"Journeyman" -- I was just "ehh" on this. Well done show -- just didn't grab me. I didn't care about the hero, nor did I care about the story, and that's just fatal. It's on after "Heroes" though, so I'll probably give it a few eps to see if I get into it.
"Dirty Sexy Money" - eeuuw. Pass. I love Peter Krause, and his Nick George is a very likeable character, as is his family. But the "Darling" clan -- they need to be shot. A number of fine actors, (Donald Sutherland, Jill Clayburgh (!) et al), wasted playing a bunch of a-holes no one would want to spend time with. Certainly not me. Dear god. I got a headache listening to them whine and bitch, and every time poor Nick's phone would ring my headache got worse. And those bastards kept his phone ringing constantly, what with the whining, and the bitching, and all. He has my sympathy, but not enough to keep me suffering with him.
"Dirty Sexy Money" may not be around long. It trailed, badly, in the ratings. From reuters: ""Dirty" was down 34% compared with last season's premiere of "Lost" in the same time period and down 22% from the October 4, 2006, premiere of the short-lived "The Nine.""
Ouch! It opened significantly down from "The Nine"? Didn't "The Nine" get yanked after only 6 eps? Whoops, no, I was wrong. It lasted 7 eps.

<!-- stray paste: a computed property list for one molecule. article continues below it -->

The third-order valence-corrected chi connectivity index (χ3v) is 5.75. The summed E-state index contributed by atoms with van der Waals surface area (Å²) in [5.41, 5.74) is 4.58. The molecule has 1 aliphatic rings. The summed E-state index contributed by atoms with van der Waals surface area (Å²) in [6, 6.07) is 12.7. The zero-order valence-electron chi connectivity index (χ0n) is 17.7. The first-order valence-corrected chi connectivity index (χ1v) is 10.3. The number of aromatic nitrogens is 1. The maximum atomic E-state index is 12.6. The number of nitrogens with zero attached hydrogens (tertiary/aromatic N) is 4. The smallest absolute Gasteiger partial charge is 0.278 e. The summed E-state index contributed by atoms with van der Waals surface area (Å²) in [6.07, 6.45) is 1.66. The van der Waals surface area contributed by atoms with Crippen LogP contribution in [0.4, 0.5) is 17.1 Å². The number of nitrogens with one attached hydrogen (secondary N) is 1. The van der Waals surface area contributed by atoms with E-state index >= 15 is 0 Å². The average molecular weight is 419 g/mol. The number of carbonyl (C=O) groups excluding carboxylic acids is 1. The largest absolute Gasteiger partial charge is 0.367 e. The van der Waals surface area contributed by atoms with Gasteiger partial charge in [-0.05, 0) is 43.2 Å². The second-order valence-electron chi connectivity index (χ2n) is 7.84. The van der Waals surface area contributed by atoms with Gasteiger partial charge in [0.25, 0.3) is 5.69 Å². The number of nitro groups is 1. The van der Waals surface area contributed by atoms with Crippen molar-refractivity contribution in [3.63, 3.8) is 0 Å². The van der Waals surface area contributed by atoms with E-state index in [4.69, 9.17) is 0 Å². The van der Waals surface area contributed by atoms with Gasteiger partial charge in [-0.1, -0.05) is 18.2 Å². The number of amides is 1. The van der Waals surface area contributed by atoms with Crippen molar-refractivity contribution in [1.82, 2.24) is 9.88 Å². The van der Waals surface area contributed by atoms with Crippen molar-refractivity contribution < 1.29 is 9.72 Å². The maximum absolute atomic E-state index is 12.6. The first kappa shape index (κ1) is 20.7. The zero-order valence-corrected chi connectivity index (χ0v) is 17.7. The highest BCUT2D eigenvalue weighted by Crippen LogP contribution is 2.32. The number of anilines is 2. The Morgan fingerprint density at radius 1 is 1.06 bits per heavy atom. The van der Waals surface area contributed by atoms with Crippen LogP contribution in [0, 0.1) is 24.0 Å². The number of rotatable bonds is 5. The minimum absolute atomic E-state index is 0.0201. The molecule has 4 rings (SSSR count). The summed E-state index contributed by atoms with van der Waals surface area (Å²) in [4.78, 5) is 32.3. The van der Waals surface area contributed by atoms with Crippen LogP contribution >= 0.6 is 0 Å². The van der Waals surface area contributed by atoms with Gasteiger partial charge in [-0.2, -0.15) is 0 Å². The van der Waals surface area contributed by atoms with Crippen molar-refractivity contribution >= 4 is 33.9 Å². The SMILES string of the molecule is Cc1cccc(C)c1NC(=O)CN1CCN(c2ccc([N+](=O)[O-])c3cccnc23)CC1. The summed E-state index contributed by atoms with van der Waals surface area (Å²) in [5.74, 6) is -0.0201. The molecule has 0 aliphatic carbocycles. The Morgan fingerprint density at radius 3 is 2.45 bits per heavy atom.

The long term prognosis does not look good. Sorry, Peter.
"K-Ville" -- Pass. A big disappointment. I was looking forward to this one. Poorly written, and poorly made. The plot was ridiculous, particularly in the villain's motivation. The production values were poor. During a shoot out, our heroes run down a street, chasing a gun-man in a car, their guns blazing. Jump cut to them in the middle of a car chase. Okay, I was willing to give them that one. But when the car chase ended by them finally finding the car overturned and the gunman long gone... come on. 2 seconds before they were right on his tail, exchanging shots. And we didn't get to see the stunt? Cheap, cheap, cheap.
I couldn't believe it. An actual "El Gringo Bravo" moment. In "El Gringo Bravo" the climax takes place off screen, and then the hero enters and says to the camera: "Wow! That was a great effect! Too bad you couldn't see it!"
The difference between the two being, of course, that "El Gringo Bravo" was an ultra-low budget indie comedy that cost about 5 cents to make, and "K-Ville" is a network tv show. And "El Gringo Bravo" did it better.
Topped by "El Gringo Bravo." How embarrassing.